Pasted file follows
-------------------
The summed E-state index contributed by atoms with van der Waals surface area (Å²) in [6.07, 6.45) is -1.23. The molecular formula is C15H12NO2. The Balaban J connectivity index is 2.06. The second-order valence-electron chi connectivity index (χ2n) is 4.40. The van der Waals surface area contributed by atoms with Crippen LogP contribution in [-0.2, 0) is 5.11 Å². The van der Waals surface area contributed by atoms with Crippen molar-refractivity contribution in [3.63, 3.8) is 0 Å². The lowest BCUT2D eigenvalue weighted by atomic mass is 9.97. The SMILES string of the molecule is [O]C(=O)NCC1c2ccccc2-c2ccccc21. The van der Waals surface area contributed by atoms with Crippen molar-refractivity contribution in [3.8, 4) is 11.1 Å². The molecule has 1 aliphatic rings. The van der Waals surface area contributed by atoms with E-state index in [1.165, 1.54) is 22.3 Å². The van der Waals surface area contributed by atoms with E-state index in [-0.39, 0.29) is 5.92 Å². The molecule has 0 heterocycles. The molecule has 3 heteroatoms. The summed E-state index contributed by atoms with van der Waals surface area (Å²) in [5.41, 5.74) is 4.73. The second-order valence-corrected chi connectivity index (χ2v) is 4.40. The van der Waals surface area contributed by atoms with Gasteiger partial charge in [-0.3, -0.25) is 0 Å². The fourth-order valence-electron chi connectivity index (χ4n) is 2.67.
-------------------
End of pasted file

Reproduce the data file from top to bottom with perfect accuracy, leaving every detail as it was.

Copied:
The summed E-state index contributed by atoms with van der Waals surface area (Å²) in [6.07, 6.45) is -1.23. The molecular formula is C15H12NO2. The Balaban J connectivity index is 2.06. The second-order valence-electron chi connectivity index (χ2n) is 4.40. The van der Waals surface area contributed by atoms with Crippen LogP contribution in [-0.2, 0) is 5.11 Å². The van der Waals surface area contributed by atoms with Crippen molar-refractivity contribution in [3.63, 3.8) is 0 Å². The lowest BCUT2D eigenvalue weighted by atomic mass is 9.97. The SMILES string of the molecule is [O]C(=O)NCC1c2ccccc2-c2ccccc21. The van der Waals surface area contributed by atoms with Crippen molar-refractivity contribution in [3.8, 4) is 11.1 Å². The molecule has 1 aliphatic rings. The van der Waals surface area contributed by atoms with E-state index in [1.165, 1.54) is 22.3 Å². The van der Waals surface area contributed by atoms with E-state index in [-0.39, 0.29) is 5.92 Å². The molecule has 0 heterocycles. The molecule has 3 heteroatoms. The summed E-state index contributed by atoms with van der Waals surface area (Å²) in [5.41, 5.74) is 4.73. The second-order valence-corrected chi connectivity index (χ2v) is 4.40. The van der Waals surface area contributed by atoms with Gasteiger partial charge in [-0.3, -0.25) is 0 Å². The fourth-order valence-electron chi connectivity index (χ4n) is 2.67.